Keane on neoliberalism in Australia

To grasp what’s happening in politics this week, think about pretty much every eternal verity about economic rationalism that Australian policymakers have adhered to now for a generation and imagine the Coalition chucking them out the window. Not all at once, and not all ministers. But a deeply worried government is abandoning shibboleths around market economics at a rate of knots.

It’s worried not just about its political future, vividly demonstrated by the long line of polls that have shown it trailing Labor, but worried that the entire ideological landscape in politics, not just in Australia but across the West, is changing rapidly.

Yesterday, faced with the need to be seen to be doing  something, anything, about the big rises in power bills that will soon roll out across eastern Australia, PM Malcolm Turnbull, his Energy Minister Josh Frydenberg and Minister for Digging Stuff Up Matt Canavan, announced that new export controls would be placed on gas, that the ability of energy companies to appeal against regulator decisions on pricing would be ended, and the government would establish how to replace the coal-fired power capacity that would be taken out of the grid in coming years. If necessary, the government would also fund replacement projects, up to and including clean coal.

[Government’s lurch to the centre is also about ideology — the electorate’s]

In one announcement, the government unveiled even greater interference in companies and their property rights, cut off access to the legal system for companies, and flagged it was ready to get into the business of owning power stations that the market refused to fund because they made no commercial sense. Small government? Avoidance of sovereign risk? Investor certainty? Rule of law? Letting markets solve problems? Pfffft.

And it was happening at the same time as the government was desperate to find the votes to support a big increase in public schools funding at the expense of private schools.

Welcome to 2017, when Donald Trump is in the White House, Jeremy Corbyn looks twice the leader as any Tory does, wages have been stagnant for several years and consumers are sick and tired of paying ever-higher electricity prices for less reliable service. All governments of one kind or another are forced to abandon some point of ideology for electoral considerations. But the wholesale jettisoning of neoliberal truisms like so much unwanted weight from a sinking life raft is unprecedented in recent decades. What appeared nonsensical drivel from the likes of George Christensen a few days ago — the government should build coal-fired power stations — is now being seriously countenanced.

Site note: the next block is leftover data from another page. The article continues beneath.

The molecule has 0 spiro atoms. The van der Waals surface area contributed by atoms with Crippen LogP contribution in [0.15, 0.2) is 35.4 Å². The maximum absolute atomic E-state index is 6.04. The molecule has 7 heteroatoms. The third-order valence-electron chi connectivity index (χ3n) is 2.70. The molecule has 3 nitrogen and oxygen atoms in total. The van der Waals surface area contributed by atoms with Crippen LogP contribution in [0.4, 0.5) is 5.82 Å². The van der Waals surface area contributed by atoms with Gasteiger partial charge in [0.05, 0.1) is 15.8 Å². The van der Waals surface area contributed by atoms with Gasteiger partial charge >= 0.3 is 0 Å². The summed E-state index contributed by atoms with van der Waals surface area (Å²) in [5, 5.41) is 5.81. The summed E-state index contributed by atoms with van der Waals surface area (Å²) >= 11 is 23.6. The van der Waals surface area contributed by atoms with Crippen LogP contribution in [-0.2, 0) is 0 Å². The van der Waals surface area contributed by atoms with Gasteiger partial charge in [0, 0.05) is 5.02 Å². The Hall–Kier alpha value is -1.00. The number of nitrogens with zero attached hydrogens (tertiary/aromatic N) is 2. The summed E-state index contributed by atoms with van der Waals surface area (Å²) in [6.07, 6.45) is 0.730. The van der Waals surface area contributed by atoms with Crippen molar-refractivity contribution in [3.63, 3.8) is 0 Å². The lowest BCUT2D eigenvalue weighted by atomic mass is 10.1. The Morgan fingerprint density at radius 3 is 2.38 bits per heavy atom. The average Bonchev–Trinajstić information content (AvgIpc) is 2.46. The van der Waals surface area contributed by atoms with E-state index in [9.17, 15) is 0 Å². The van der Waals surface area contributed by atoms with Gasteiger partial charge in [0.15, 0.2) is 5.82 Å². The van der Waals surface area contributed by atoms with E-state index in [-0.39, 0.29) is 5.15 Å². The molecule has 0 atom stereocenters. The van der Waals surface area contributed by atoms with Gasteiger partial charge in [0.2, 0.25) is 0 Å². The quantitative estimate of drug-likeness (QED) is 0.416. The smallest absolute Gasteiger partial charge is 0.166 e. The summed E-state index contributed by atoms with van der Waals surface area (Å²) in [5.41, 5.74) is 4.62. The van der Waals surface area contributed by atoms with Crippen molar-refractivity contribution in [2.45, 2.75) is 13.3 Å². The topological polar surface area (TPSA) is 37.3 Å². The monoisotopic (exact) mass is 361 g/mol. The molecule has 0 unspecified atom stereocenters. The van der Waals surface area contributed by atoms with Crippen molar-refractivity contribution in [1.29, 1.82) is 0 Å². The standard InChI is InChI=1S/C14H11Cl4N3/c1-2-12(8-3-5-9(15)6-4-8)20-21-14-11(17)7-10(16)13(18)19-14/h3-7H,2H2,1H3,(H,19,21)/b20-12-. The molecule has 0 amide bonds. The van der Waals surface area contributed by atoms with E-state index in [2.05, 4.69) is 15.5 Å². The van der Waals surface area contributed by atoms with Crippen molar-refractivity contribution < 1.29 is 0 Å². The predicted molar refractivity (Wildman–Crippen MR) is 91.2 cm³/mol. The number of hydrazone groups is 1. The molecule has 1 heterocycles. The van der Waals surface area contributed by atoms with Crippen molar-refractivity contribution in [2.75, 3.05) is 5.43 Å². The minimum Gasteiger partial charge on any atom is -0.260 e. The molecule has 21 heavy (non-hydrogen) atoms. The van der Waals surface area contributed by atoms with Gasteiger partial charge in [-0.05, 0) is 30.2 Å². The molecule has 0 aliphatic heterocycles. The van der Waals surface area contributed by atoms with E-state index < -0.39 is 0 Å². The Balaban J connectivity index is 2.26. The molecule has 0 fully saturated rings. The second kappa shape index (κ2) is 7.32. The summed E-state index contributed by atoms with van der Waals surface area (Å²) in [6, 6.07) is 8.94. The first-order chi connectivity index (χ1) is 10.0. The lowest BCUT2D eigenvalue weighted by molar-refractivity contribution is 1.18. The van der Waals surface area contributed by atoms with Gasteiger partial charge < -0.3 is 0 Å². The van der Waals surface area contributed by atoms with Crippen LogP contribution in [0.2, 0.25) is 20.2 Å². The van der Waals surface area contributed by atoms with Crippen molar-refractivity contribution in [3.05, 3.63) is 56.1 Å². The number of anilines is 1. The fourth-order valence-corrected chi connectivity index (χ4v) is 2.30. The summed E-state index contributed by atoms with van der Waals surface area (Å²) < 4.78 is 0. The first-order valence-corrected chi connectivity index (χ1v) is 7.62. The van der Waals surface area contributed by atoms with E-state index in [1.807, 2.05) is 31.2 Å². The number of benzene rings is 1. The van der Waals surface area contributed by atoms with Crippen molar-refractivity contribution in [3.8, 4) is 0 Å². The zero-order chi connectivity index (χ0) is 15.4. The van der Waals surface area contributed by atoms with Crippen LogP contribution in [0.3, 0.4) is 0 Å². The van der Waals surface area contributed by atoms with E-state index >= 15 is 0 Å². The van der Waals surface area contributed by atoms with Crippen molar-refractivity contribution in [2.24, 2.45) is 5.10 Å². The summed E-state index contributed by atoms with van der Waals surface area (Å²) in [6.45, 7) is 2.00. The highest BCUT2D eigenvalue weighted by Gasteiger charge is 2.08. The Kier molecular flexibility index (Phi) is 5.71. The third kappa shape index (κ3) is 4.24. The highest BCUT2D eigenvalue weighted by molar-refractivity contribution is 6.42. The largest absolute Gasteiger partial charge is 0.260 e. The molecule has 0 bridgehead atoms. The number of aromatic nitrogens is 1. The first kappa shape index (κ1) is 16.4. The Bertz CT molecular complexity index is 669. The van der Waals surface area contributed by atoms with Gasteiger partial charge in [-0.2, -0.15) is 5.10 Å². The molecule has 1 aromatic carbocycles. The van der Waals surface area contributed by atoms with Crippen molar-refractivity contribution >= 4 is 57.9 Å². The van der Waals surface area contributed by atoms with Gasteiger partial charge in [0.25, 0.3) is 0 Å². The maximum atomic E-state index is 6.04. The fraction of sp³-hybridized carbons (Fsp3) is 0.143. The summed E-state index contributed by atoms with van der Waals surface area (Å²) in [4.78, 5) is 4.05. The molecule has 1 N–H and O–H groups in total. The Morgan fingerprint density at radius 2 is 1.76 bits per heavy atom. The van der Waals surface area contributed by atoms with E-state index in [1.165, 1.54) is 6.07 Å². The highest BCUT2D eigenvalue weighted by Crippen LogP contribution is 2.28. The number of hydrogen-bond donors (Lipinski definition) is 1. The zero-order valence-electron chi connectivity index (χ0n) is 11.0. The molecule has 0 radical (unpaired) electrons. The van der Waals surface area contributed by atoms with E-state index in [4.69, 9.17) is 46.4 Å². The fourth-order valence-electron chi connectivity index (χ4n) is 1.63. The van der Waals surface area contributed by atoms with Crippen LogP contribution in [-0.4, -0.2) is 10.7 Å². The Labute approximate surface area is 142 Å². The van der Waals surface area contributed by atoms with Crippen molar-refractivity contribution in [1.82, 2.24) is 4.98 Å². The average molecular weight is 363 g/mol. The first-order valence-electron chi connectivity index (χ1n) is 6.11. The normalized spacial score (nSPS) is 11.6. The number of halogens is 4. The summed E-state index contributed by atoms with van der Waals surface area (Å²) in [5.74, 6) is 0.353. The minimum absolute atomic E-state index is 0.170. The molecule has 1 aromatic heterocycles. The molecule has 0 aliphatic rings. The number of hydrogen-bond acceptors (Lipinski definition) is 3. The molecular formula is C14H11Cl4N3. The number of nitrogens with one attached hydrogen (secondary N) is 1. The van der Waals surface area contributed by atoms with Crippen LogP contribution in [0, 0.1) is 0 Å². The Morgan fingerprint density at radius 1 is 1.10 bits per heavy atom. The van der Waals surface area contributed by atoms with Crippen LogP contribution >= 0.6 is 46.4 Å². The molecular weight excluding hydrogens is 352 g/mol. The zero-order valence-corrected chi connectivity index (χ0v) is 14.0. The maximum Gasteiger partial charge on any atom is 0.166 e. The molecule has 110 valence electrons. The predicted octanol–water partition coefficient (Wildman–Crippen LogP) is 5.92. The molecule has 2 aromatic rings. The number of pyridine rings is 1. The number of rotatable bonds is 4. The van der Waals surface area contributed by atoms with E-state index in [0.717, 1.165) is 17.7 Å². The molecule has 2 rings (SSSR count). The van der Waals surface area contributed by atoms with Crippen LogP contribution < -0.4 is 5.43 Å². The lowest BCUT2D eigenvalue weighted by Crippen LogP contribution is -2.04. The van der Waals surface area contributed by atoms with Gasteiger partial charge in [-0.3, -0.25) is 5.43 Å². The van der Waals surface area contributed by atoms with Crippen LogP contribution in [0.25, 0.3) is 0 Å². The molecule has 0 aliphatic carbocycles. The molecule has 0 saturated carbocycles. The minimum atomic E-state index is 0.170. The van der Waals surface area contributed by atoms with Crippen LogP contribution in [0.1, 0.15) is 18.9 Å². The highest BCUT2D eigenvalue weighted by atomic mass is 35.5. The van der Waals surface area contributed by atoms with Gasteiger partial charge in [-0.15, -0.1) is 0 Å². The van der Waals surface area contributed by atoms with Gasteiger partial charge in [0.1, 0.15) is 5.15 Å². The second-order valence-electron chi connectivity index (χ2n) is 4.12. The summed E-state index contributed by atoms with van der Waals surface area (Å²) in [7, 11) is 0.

[In Christensen’s Soviet Union, coal-fired power burns you!]

Not all ministers have worked it out yet. Take Treasurer Scott Morrison, who yesterday in effect contradicted Reserve Bank governor Phillip Lowe’s suggestion that higher wages would be a good thing. Wages rises would come when companies grew, Morrison said. And Michaelia Cash’s legislation to target systematic underpayment of workers has just been delayed following lobbying by — you guessed it — business.

This sort of thing won’t cut it any more. Morrison’s language would have been unexceptionable even just a year ago. Now it sounds like a “bugger you” to households.

If Labor had done any of these things — especially around domestic gas reservation — the screams from the Liberals about sovereign risk and the impact on investment would have been deafening. But the Liberals are learning they need to adjust to an electoral atmosphere in which neoliberal dogma is increasingly toxic.

If business has a complaint about the direction of the government, there plenty of people it can take the matter up with. Tony Abbott and co, who ensured years of investment uncertainty in the electricity market. The Business Council and other big business lobbyists who incessantly demand wage cuts and lower company taxes. Energy companies that have relentlessly gamed the byzantine National Electricity Market. Gas companies that invested billions without having the gas to process in their LNG trains. Pipeline owners who behave like something out of the American Gilded Age. They thought they were being clever, maximising shareholder value and charging what the market would bear. All they did was end up provoking a backlash, and it has a long way to go yet.

Peter Fray

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Peter Fray
Editor-in-chief of Crikey

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